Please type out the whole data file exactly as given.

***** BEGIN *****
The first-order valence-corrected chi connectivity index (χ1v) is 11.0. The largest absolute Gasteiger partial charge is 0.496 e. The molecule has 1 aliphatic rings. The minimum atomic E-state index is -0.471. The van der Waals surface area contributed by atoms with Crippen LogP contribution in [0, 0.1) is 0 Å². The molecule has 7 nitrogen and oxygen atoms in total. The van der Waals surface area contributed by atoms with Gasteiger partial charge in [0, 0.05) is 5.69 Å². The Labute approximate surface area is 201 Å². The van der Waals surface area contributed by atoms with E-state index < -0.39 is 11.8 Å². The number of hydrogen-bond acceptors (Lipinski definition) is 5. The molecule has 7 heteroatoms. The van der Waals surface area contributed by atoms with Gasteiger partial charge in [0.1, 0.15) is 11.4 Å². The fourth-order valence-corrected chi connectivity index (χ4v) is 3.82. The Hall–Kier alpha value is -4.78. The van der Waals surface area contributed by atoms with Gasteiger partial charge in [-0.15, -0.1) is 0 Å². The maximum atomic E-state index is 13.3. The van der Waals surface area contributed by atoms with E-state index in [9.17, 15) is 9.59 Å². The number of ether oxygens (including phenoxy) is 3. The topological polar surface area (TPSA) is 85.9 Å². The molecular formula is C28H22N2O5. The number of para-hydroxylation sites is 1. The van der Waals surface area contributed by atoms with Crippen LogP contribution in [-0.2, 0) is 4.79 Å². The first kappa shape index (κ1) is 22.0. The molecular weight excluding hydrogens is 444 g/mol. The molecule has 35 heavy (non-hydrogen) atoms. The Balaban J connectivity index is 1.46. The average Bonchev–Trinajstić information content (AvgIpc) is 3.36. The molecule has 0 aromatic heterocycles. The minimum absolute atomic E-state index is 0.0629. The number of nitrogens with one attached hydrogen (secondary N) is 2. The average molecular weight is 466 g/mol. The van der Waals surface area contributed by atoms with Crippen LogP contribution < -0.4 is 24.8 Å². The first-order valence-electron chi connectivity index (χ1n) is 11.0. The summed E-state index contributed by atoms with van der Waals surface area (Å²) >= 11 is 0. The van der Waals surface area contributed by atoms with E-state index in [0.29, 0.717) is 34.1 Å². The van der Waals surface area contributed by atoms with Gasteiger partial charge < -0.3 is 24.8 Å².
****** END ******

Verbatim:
The first-order valence-corrected chi connectivity index (χ1v) is 11.0. The largest absolute Gasteiger partial charge is 0.496 e. The molecule has 1 aliphatic rings. The minimum atomic E-state index is -0.471. The van der Waals surface area contributed by atoms with Crippen LogP contribution in [0, 0.1) is 0 Å². The molecule has 7 nitrogen and oxygen atoms in total. The van der Waals surface area contributed by atoms with Gasteiger partial charge in [0, 0.05) is 5.69 Å². The Labute approximate surface area is 201 Å². The van der Waals surface area contributed by atoms with E-state index < -0.39 is 11.8 Å². The number of hydrogen-bond acceptors (Lipinski definition) is 5. The molecule has 7 heteroatoms. The van der Waals surface area contributed by atoms with Gasteiger partial charge in [0.1, 0.15) is 11.4 Å². The fourth-order valence-corrected chi connectivity index (χ4v) is 3.82. The Hall–Kier alpha value is -4.78. The van der Waals surface area contributed by atoms with Gasteiger partial charge in [-0.15, -0.1) is 0 Å². The maximum atomic E-state index is 13.3. The van der Waals surface area contributed by atoms with E-state index in [9.17, 15) is 9.59 Å². The number of ether oxygens (including phenoxy) is 3. The topological polar surface area (TPSA) is 85.9 Å². The molecular formula is C28H22N2O5. The number of para-hydroxylation sites is 1. The van der Waals surface area contributed by atoms with Crippen LogP contribution in [-0.2, 0) is 4.79 Å². The first kappa shape index (κ1) is 22.0. The molecular weight excluding hydrogens is 444 g/mol. The molecule has 35 heavy (non-hydrogen) atoms. The Balaban J connectivity index is 1.46. The average Bonchev–Trinajstić information content (AvgIpc) is 3.36. The molecule has 0 aromatic heterocycles. The minimum absolute atomic E-state index is 0.0629. The number of nitrogens with one attached hydrogen (secondary N) is 2. The average molecular weight is 466 g/mol. The van der Waals surface area contributed by atoms with Crippen LogP contribution < -0.4 is 24.8 Å². The first-order valence-electron chi connectivity index (χ1n) is 11.0. The summed E-state index contributed by atoms with van der Waals surface area (Å²) >= 11 is 0. The van der Waals surface area contributed by atoms with E-state index in [0.29, 0.717) is 34.1 Å². The van der Waals surface area contributed by atoms with Gasteiger partial charge < -0.3 is 24.8 Å².